Andy felt Clarissa's warm sweet lips press against his and a rush of electricity tingled through his being. When he pulled back and saw the innocent shine in her eyes, he couldn't help but smile. No girl had ever looked at him that way before.
While that is a good example of showing vs telling, I also think it's important to remember that the show not tell rule isn't ALWAYS set in stone. Depending on the flow of the storyline, there are times where I'd prefer to simply use "He said nervously". Sometimes too much description bogs things down. It's all about finding the proper balance between showing and telling.
Yes. Show vs. tell is a guideline, not a rule. Sometimes it is more expedient to tell, or better for the pace, etc.
However, in general, showing is better for characterization because of the range of interpretation offered to the reader. Also, description shown rather than told, as in my sweltering hot day example, encourages te reader to experience the description instead of just seeing it.
On the oter hand, not every mood needs to be conveyed subtly.
This is telling, but may be perfectly adequate for the context. Showing it would probably require more words without conveying contentment any better.
So showing vs. telling is not an absolute, but is always worth considering.
It is a myth that showing always requires more words than telling. With moods and emotions, telling accurately may require a much longer description than showing, especially where there is ambivalence or conflicting feelings.
^Oh yes, definitely true. I was more referring to the example I quoted, where I felt being shown the characters sweaty nervousness was a bit overkill.
True. For fun, I'll try to prove that.
"Excuse me," she said, trying desperately to get someone's attention.
"Excuse me," she said, waving her hand.
Showing, in fewer words than telling.
Ok let's see if I can give it a try... ahem ahem
Alan sat on a stool in the kitchen, staring anxiously at the clock as it ticked.
Alan sat on a stool in the kitchen, hands on his knees, grasping them till his knuckles turned white as he glared at the clock.
How was that?
Telling usually causes me to have a reaction. It's never a good reaction either. I read a sentence, or a passage, and think to myself: That could either have been shown to me, or completely cut. OR worse it is telling me something I already knew or assumed, which in turn annoys me.
When I write, or re-write, I always try to either eliminating telling, or change it into something that shows the reader what I am trying to tell them.
The only time I use telling is in dialog, or internal summery narrative. An example of the internal dialog given from the narrator to the reader, would be thinking about someone they knew, telling the reader a little snapshot of this other person. They are usually hard facts though, like: So-n-So is a doctor. Or She's in the PTA with me. Those kinds of things are hard facts and thus can be told. Telling the reader about the character's personality though through narrative summery, is almost always better shown in some interaction than told flat out as fact. Because it is opinion, not fact.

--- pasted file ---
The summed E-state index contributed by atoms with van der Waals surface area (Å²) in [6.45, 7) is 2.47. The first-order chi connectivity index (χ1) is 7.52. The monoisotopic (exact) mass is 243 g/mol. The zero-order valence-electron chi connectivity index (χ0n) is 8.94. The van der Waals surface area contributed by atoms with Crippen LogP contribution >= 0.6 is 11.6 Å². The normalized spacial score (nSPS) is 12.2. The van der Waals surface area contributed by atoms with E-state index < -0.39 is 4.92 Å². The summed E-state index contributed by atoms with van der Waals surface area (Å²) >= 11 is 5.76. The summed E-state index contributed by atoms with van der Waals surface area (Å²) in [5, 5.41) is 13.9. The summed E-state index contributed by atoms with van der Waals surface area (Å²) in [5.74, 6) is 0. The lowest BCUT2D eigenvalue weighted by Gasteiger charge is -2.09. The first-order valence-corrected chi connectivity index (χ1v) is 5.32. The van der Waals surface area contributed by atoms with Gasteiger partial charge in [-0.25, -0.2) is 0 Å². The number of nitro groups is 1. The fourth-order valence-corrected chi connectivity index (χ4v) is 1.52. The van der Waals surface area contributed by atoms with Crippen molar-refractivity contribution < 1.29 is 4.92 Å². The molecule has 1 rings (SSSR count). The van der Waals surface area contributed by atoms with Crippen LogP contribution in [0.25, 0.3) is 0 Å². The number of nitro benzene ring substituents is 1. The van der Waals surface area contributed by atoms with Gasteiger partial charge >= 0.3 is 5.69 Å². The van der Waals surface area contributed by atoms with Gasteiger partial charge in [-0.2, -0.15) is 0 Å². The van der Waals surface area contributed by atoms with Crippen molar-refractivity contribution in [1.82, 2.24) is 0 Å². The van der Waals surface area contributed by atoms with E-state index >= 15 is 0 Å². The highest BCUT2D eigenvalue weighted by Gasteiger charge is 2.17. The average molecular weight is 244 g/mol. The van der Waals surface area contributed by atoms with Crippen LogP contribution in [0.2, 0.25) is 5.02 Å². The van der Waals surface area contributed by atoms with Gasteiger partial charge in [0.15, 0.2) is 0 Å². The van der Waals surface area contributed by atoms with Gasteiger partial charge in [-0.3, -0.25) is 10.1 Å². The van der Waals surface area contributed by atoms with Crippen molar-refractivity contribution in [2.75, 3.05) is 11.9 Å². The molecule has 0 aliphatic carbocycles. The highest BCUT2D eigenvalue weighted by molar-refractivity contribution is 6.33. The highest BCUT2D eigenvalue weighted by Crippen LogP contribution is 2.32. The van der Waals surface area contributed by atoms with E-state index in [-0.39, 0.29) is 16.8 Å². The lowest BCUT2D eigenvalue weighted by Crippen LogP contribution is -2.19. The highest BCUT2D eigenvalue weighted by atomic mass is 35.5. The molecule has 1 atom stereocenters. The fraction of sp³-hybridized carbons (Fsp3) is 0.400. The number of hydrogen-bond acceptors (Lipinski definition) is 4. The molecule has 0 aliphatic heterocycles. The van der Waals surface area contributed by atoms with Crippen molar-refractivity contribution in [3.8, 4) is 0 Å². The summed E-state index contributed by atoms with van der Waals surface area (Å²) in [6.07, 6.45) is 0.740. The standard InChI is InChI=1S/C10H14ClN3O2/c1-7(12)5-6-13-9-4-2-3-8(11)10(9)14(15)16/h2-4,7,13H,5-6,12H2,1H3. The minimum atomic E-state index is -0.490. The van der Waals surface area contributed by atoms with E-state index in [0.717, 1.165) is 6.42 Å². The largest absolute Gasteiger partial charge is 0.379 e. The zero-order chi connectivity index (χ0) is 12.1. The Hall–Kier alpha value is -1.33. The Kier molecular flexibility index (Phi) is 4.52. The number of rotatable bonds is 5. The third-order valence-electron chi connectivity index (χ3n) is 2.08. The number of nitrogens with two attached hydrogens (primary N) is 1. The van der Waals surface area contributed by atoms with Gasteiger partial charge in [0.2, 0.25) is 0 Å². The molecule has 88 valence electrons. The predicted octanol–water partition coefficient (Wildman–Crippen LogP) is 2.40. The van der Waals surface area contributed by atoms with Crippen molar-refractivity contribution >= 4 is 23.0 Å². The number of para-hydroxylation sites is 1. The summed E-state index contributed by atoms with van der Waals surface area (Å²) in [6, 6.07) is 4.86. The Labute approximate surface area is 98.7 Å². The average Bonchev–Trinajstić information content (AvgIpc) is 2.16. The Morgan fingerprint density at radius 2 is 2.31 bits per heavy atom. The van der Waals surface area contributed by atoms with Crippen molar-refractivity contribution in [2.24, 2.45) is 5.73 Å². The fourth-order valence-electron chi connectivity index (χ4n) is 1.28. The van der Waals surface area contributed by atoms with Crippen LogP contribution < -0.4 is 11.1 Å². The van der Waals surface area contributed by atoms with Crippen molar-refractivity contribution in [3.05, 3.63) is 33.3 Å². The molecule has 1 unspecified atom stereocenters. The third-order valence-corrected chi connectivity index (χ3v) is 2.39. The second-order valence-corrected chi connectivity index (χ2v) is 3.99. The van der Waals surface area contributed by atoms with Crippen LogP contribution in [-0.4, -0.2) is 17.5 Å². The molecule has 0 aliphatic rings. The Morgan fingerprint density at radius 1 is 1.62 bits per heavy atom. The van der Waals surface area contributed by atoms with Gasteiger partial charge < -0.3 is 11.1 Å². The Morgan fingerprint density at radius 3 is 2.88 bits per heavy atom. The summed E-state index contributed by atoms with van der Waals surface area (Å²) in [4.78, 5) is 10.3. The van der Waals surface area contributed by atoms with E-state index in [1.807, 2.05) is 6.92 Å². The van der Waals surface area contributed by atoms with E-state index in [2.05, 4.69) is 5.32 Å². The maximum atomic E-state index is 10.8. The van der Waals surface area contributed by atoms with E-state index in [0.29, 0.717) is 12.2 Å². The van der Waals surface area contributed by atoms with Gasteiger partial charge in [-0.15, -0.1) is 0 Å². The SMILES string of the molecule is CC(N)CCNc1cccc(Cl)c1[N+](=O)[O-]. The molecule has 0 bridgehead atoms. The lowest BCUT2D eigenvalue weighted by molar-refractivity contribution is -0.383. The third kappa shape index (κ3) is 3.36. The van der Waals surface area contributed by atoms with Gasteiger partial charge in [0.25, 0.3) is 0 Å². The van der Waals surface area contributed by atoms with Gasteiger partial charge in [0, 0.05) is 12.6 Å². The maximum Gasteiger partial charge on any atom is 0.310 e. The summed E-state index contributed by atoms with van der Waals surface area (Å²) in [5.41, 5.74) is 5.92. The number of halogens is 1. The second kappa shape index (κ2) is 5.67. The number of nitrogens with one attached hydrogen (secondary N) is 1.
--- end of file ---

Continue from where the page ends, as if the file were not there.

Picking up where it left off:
I guess that is how I separate telling from showing. Is something I am saying a hard fact, or an interpretation from the narrator POV opinion? For me it is ok to tell the reader hard facts, if appropriate. Otherwise, it is better to show the reader why the narrator has that opinion or perception.
Showing will emphasize the message, and that isn't always desirable. Also, sometimes a simple tell is more eloquent in its simplicity.
I added a new blog entry last night, Show and Tell.
Except you conveyed two different messages. The first one let me know that she was desperate for attention; the second gave absolutely no hint at her emotional state.
Okay... waving her hand frantically.
(I know my example isn't perfect, it's just an example. I'm sure I can have a much better and polished example to the editor before my six month deadline. Unless it rains within the next six months.)
The more you practice showing, the more natural it becomes to you.
Thanks, Cognito, and for your great blog entry as well.
For the first time in a while, I went back to my novel today. I immediately was able to apply some of this there.
A point that might help others:
It occurred to me as I was working, the importance of point of view in applying how we "show." Showing in some cases can be good, but remember if you're writing from limited third-person following a particular character's point of view that you should only "show" what that character can see. Your character cannot see himself (or herself.) Therefore, you can't "show" your POV character's face, except perhaps, in a reflection.
I had to really think about how to show, rather than tell, my POV character's feelings. My character was fatigued, but I didn't want to say, "she was fatigued," I wanted to show it. I was tempted momentarily to describe her red eyes and drooping eyelids. Then it occurred to me that she can't see her own face. Instead, I had her rubbing her eyes (with no mention of the appearance of her eyes) and then, think about her long drive.